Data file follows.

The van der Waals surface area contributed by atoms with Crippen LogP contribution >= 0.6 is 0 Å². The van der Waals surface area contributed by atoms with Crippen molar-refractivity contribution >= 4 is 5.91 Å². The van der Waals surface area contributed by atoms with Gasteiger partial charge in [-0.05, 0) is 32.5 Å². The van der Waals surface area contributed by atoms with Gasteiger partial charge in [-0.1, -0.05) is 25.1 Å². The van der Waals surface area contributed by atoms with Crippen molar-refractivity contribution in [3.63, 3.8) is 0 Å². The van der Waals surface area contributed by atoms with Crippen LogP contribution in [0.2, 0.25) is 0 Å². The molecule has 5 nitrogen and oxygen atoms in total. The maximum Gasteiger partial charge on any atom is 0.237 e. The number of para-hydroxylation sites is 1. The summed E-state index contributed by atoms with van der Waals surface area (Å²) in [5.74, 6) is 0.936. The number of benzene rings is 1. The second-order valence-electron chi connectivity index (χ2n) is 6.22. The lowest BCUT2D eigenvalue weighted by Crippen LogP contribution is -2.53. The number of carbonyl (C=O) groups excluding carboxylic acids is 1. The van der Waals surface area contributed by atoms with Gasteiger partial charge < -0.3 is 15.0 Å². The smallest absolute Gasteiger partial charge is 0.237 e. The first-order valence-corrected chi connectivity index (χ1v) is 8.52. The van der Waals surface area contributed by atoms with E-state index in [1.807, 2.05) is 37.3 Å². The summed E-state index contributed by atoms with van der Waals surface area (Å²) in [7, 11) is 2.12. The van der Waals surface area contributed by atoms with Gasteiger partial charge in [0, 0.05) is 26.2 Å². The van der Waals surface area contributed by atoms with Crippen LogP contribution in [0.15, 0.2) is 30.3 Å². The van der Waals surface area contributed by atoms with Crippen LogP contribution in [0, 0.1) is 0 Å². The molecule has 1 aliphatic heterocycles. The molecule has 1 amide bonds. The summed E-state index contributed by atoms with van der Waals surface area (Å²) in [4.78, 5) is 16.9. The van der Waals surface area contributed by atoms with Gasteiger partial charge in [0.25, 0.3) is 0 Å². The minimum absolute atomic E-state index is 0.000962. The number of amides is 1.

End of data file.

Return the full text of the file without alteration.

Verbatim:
The van der Waals surface area contributed by atoms with Crippen LogP contribution >= 0.6 is 0 Å². The van der Waals surface area contributed by atoms with Crippen molar-refractivity contribution >= 4 is 5.91 Å². The van der Waals surface area contributed by atoms with Gasteiger partial charge in [-0.05, 0) is 32.5 Å². The van der Waals surface area contributed by atoms with Gasteiger partial charge in [-0.1, -0.05) is 25.1 Å². The van der Waals surface area contributed by atoms with Crippen molar-refractivity contribution in [3.63, 3.8) is 0 Å². The van der Waals surface area contributed by atoms with Crippen LogP contribution in [0.2, 0.25) is 0 Å². The molecule has 5 nitrogen and oxygen atoms in total. The maximum Gasteiger partial charge on any atom is 0.237 e. The number of para-hydroxylation sites is 1. The summed E-state index contributed by atoms with van der Waals surface area (Å²) in [5.74, 6) is 0.936. The number of benzene rings is 1. The second-order valence-electron chi connectivity index (χ2n) is 6.22. The lowest BCUT2D eigenvalue weighted by Crippen LogP contribution is -2.53. The number of carbonyl (C=O) groups excluding carboxylic acids is 1. The van der Waals surface area contributed by atoms with Gasteiger partial charge < -0.3 is 15.0 Å². The smallest absolute Gasteiger partial charge is 0.237 e. The first-order valence-corrected chi connectivity index (χ1v) is 8.52. The van der Waals surface area contributed by atoms with E-state index in [1.807, 2.05) is 37.3 Å². The summed E-state index contributed by atoms with van der Waals surface area (Å²) in [7, 11) is 2.12. The van der Waals surface area contributed by atoms with Gasteiger partial charge in [0, 0.05) is 26.2 Å². The van der Waals surface area contributed by atoms with Crippen LogP contribution in [0.15, 0.2) is 30.3 Å². The van der Waals surface area contributed by atoms with Crippen LogP contribution in [0, 0.1) is 0 Å². The molecule has 1 aliphatic heterocycles. The molecule has 1 amide bonds. The summed E-state index contributed by atoms with van der Waals surface area (Å²) in [4.78, 5) is 16.9. The van der Waals surface area contributed by atoms with Gasteiger partial charge in [0.25, 0.3) is 0 Å². The minimum absolute atomic E-state index is 0.000962. The number of amides is 1.